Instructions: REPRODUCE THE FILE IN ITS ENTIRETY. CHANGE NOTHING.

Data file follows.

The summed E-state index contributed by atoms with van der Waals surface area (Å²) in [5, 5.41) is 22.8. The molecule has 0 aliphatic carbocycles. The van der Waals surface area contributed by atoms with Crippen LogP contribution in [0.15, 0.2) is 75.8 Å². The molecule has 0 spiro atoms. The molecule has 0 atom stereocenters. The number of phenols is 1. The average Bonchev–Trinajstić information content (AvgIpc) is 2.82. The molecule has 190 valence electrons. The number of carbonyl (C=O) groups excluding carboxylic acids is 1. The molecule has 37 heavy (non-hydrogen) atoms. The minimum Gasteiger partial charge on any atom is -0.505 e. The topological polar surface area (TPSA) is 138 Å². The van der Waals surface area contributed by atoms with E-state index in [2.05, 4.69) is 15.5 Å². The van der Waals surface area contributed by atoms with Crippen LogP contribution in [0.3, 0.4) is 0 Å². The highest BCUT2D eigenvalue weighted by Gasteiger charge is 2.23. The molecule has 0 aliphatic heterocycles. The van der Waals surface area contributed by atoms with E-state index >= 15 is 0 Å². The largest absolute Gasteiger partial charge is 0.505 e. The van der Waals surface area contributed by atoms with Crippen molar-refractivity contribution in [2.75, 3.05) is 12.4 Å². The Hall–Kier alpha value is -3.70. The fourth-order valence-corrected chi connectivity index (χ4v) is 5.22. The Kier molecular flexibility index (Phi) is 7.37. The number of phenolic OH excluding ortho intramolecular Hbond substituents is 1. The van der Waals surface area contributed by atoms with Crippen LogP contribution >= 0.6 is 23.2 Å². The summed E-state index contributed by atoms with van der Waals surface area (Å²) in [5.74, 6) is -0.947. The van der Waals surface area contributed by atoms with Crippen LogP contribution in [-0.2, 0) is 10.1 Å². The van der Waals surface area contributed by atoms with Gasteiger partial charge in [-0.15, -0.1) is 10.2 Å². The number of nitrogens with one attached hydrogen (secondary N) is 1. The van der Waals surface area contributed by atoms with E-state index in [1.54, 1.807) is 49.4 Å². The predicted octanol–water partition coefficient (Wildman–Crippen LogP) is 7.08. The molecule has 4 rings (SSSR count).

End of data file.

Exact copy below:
The summed E-state index contributed by atoms with van der Waals surface area (Å²) in [5, 5.41) is 22.8. The molecule has 0 aliphatic carbocycles. The van der Waals surface area contributed by atoms with Crippen LogP contribution in [0.15, 0.2) is 75.8 Å². The molecule has 0 spiro atoms. The molecule has 0 atom stereocenters. The number of phenols is 1. The average Bonchev–Trinajstić information content (AvgIpc) is 2.82. The molecule has 190 valence electrons. The number of carbonyl (C=O) groups excluding carboxylic acids is 1. The molecule has 37 heavy (non-hydrogen) atoms. The minimum Gasteiger partial charge on any atom is -0.505 e. The topological polar surface area (TPSA) is 138 Å². The van der Waals surface area contributed by atoms with E-state index in [2.05, 4.69) is 15.5 Å². The van der Waals surface area contributed by atoms with Crippen LogP contribution in [0.3, 0.4) is 0 Å². The highest BCUT2D eigenvalue weighted by Gasteiger charge is 2.23. The molecule has 0 aliphatic heterocycles. The van der Waals surface area contributed by atoms with E-state index >= 15 is 0 Å². The largest absolute Gasteiger partial charge is 0.505 e. The van der Waals surface area contributed by atoms with Crippen molar-refractivity contribution in [2.75, 3.05) is 12.4 Å². The Hall–Kier alpha value is -3.70. The fourth-order valence-corrected chi connectivity index (χ4v) is 5.22. The Kier molecular flexibility index (Phi) is 7.37. The number of phenolic OH excluding ortho intramolecular Hbond substituents is 1. The van der Waals surface area contributed by atoms with Crippen LogP contribution >= 0.6 is 23.2 Å². The summed E-state index contributed by atoms with van der Waals surface area (Å²) in [5.74, 6) is -0.947. The van der Waals surface area contributed by atoms with Crippen LogP contribution in [-0.2, 0) is 10.1 Å². The van der Waals surface area contributed by atoms with Gasteiger partial charge in [-0.15, -0.1) is 10.2 Å². The number of nitrogens with one attached hydrogen (secondary N) is 1. The van der Waals surface area contributed by atoms with E-state index in [1.54, 1.807) is 49.4 Å². The predicted octanol–water partition coefficient (Wildman–Crippen LogP) is 7.08. The molecule has 4 rings (SSSR count).